My observation is that one should not put anything (poem, picture, song lyrics, essay, original music) on the internet unless one is prepared for the possibility that it might be lifted or somehow used as “inspiration”. This doesn’t imply that anything that one would put up is necessarily original or even good – just that , rightly or wrongly, it seems to be “fair game” in the minds of most internet users. They view the internet and all its content as a free source of clip-art, music snippets, etc.

    We’ve already heard of numerous cases wherein journalists and bloggers have ripped off each other. The popular music producer TimbaLand was accused of ripping off a Finnish music artist.
    (a claim I find to be valid). And while its boring to point out that students plagiarize internet content to meet term paper deadlines, its not boring to point out that company executives and PR people steal mission statements and strategic directions from other companies sometimes barely even bothering to paraphrase terminology.

    Its like the kid who buys a copy of Garage Band and uses Apple loops to assemble a song by dragging those premade loops out onto a grid. He will claim that he is “composing” and by the current pop culture definition of the word, he is. So this mentality has carried over into most other areas of creativity. Everyone seems to be impatient and lazy since they grab the work of someone else, alter it using the marvels of technology, and then pass it on as being “original”.

    I used to slave for weeks, months, sometimes years writing, arranging, and producing songs but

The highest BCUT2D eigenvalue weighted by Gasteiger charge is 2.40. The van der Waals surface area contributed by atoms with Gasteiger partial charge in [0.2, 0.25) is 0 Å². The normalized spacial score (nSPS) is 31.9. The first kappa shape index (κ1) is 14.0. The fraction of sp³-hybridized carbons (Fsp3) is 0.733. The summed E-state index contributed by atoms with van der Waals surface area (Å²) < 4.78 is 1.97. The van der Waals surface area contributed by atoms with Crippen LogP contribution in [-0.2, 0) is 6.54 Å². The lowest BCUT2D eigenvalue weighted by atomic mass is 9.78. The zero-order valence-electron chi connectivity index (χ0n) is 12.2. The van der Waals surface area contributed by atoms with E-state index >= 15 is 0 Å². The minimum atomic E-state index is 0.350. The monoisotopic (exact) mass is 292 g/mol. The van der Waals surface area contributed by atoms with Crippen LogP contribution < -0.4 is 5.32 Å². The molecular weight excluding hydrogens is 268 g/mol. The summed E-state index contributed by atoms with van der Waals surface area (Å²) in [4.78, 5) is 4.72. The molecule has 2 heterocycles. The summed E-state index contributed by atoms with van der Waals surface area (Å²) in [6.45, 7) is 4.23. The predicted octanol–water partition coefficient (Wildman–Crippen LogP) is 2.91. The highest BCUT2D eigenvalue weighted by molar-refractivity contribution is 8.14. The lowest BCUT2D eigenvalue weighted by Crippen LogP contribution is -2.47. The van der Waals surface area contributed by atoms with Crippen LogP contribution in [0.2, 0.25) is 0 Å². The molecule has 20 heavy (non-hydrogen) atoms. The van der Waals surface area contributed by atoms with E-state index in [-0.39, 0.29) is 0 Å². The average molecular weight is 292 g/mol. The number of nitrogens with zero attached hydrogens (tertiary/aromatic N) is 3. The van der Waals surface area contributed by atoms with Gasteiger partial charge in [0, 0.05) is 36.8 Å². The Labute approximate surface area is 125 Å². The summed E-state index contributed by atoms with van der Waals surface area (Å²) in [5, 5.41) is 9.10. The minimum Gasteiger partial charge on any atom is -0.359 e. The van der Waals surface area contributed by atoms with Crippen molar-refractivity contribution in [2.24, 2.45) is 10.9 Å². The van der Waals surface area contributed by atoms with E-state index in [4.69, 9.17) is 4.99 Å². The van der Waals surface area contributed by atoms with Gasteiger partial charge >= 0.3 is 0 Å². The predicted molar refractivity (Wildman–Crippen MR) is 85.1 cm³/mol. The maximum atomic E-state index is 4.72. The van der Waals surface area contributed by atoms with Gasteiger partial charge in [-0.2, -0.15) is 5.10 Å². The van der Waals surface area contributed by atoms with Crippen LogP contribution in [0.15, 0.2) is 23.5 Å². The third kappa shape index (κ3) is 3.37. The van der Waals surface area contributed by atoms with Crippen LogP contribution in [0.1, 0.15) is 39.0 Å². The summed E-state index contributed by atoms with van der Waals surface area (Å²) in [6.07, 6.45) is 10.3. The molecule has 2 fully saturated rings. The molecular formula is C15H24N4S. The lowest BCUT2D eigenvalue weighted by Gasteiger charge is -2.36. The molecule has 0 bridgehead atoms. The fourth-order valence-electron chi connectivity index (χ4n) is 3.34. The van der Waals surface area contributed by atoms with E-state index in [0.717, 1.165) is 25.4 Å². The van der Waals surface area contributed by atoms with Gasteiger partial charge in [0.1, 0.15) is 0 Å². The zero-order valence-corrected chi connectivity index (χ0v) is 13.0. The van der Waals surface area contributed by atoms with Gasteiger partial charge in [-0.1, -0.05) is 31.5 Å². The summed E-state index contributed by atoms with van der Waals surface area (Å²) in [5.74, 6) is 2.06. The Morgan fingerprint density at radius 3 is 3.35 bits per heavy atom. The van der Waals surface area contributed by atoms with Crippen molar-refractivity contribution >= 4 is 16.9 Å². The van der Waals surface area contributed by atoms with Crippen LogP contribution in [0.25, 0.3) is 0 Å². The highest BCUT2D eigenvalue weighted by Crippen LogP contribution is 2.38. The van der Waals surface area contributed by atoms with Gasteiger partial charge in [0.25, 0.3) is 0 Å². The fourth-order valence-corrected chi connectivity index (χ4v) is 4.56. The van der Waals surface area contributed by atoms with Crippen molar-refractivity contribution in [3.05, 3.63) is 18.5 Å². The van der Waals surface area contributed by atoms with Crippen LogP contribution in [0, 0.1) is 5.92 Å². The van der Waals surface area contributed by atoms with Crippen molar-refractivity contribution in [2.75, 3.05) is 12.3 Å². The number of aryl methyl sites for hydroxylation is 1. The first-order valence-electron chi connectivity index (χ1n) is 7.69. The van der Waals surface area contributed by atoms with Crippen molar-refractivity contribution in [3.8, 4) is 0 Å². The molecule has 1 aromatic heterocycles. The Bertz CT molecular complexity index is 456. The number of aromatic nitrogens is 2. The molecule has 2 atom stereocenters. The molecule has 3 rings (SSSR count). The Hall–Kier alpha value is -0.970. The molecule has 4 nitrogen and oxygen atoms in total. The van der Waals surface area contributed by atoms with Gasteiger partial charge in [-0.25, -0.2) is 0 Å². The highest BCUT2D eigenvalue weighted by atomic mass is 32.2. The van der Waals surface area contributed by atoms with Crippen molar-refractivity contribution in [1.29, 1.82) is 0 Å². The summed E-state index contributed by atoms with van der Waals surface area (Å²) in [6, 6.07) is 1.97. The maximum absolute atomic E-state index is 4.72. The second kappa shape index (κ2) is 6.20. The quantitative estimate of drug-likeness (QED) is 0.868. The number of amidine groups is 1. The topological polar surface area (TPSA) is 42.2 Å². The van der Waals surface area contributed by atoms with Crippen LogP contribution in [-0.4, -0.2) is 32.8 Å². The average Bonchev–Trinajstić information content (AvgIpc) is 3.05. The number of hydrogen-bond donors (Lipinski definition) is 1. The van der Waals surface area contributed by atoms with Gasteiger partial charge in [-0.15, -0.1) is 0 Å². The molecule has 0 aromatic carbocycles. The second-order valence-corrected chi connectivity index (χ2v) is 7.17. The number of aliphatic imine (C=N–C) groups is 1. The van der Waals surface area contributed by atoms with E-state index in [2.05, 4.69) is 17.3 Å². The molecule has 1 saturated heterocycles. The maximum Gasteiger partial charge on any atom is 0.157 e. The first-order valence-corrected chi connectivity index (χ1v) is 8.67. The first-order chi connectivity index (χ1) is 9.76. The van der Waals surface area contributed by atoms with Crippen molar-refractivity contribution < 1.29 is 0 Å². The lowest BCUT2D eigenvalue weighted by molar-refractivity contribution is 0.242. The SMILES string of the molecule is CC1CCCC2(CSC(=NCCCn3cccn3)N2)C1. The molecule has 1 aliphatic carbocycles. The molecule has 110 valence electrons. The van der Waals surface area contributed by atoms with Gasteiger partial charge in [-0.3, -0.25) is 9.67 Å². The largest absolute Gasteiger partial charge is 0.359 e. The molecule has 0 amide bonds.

now its all evidently supposed to be done inside of an hour on the laptop including the time it takes to upload it to Youtube, register with a search engine, post a link on a blog, and spam all YT users and everyone else I know to let them know its there.

  • Antoine Devine Reply

    I am a little known author. Robin Cook is highly popular. My book, “The Cure,” http://www.amdevine.com/, was published in 2009, Cook’s “Cure,” http://tinyurl.com/b9moz7w, in 2010. Check out the similarity in fonts in addition to the title in the original cover, which remains in the new cover, http://tinyurl.com/ahn62o9. Why would a famous author rip off an unknown so blatantly? Hopefully some interest will bleed over to mine.

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  • Graphic Designer Reply

    Great post it Jacob. Your post touched a nerve as I’ve had some of my work lifted in the past as well. (Shrug shoulders) I guess it comes with the territory and the cream rises to the top. Hopefully I can continue to convince my clients Im the cream.